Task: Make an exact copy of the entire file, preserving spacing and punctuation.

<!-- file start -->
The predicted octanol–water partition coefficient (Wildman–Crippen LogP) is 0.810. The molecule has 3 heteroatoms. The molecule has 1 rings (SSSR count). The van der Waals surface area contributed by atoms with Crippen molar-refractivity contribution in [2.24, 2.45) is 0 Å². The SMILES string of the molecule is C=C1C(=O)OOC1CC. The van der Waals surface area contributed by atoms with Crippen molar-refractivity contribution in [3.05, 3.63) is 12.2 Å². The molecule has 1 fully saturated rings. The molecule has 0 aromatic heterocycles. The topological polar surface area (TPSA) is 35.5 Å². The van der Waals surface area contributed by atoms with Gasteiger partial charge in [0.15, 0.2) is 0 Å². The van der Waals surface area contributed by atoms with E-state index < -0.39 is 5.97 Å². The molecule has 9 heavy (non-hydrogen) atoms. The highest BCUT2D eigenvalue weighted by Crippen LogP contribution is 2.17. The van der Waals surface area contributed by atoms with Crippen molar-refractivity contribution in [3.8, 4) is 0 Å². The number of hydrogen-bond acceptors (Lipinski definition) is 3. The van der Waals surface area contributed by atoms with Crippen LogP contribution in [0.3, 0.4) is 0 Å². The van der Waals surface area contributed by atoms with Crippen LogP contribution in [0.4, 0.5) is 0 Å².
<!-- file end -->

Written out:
The predicted octanol–water partition coefficient (Wildman–Crippen LogP) is 0.810. The molecule has 3 heteroatoms. The molecule has 1 rings (SSSR count). The van der Waals surface area contributed by atoms with Crippen molar-refractivity contribution in [2.24, 2.45) is 0 Å². The SMILES string of the molecule is C=C1C(=O)OOC1CC. The van der Waals surface area contributed by atoms with Crippen molar-refractivity contribution in [3.05, 3.63) is 12.2 Å². The molecule has 1 fully saturated rings. The molecule has 0 aromatic heterocycles. The topological polar surface area (TPSA) is 35.5 Å². The van der Waals surface area contributed by atoms with Gasteiger partial charge in [0.15, 0.2) is 0 Å². The van der Waals surface area contributed by atoms with E-state index < -0.39 is 5.97 Å². The molecule has 9 heavy (non-hydrogen) atoms. The highest BCUT2D eigenvalue weighted by Crippen LogP contribution is 2.17. The van der Waals surface area contributed by atoms with Crippen molar-refractivity contribution in [3.8, 4) is 0 Å². The number of hydrogen-bond acceptors (Lipinski definition) is 3. The van der Waals surface area contributed by atoms with Crippen LogP contribution in [0.3, 0.4) is 0 Å². The van der Waals surface area contributed by atoms with Crippen LogP contribution in [0.4, 0.5) is 0 Å².